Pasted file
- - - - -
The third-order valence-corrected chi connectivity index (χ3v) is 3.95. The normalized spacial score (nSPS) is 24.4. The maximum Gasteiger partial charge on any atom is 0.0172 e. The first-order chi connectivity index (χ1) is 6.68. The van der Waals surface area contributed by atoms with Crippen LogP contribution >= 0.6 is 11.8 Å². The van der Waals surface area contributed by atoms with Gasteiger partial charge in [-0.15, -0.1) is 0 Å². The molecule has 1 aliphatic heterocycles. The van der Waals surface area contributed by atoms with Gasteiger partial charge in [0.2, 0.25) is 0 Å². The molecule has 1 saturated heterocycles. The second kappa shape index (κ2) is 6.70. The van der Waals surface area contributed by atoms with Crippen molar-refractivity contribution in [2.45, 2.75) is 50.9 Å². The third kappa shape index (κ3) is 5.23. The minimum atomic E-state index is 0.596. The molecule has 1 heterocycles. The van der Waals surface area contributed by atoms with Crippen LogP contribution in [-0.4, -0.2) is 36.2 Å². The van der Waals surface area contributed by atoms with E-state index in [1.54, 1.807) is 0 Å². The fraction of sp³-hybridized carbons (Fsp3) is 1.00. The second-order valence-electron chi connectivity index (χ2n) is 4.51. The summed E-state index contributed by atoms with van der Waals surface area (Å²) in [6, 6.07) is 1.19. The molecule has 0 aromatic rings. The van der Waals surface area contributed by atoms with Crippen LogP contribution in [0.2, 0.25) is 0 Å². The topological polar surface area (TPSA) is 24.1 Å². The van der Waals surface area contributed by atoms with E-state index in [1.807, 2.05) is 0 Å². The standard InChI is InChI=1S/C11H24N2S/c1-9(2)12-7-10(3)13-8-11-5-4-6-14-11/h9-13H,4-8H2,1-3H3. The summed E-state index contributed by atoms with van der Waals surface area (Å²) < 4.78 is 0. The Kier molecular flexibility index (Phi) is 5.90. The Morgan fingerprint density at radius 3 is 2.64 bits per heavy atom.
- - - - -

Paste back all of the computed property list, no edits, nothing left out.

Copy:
The third-order valence-corrected chi connectivity index (χ3v) is 3.95. The normalized spacial score (nSPS) is 24.4. The maximum Gasteiger partial charge on any atom is 0.0172 e. The first-order chi connectivity index (χ1) is 6.68. The van der Waals surface area contributed by atoms with Crippen LogP contribution >= 0.6 is 11.8 Å². The van der Waals surface area contributed by atoms with Gasteiger partial charge in [-0.15, -0.1) is 0 Å². The molecule has 1 aliphatic heterocycles. The van der Waals surface area contributed by atoms with Gasteiger partial charge in [0.2, 0.25) is 0 Å². The molecule has 1 saturated heterocycles. The second kappa shape index (κ2) is 6.70. The van der Waals surface area contributed by atoms with Crippen molar-refractivity contribution in [2.45, 2.75) is 50.9 Å². The third kappa shape index (κ3) is 5.23. The minimum atomic E-state index is 0.596. The molecule has 1 heterocycles. The van der Waals surface area contributed by atoms with Crippen LogP contribution in [-0.4, -0.2) is 36.2 Å². The van der Waals surface area contributed by atoms with E-state index in [1.54, 1.807) is 0 Å². The fraction of sp³-hybridized carbons (Fsp3) is 1.00. The second-order valence-electron chi connectivity index (χ2n) is 4.51. The summed E-state index contributed by atoms with van der Waals surface area (Å²) in [6, 6.07) is 1.19. The molecule has 0 aromatic rings. The van der Waals surface area contributed by atoms with Crippen LogP contribution in [0.2, 0.25) is 0 Å². The topological polar surface area (TPSA) is 24.1 Å². The van der Waals surface area contributed by atoms with E-state index in [1.807, 2.05) is 0 Å². The standard InChI is InChI=1S/C11H24N2S/c1-9(2)12-7-10(3)13-8-11-5-4-6-14-11/h9-13H,4-8H2,1-3H3. The summed E-state index contributed by atoms with van der Waals surface area (Å²) < 4.78 is 0. The Kier molecular flexibility index (Phi) is 5.90. The Morgan fingerprint density at radius 3 is 2.64 bits per heavy atom.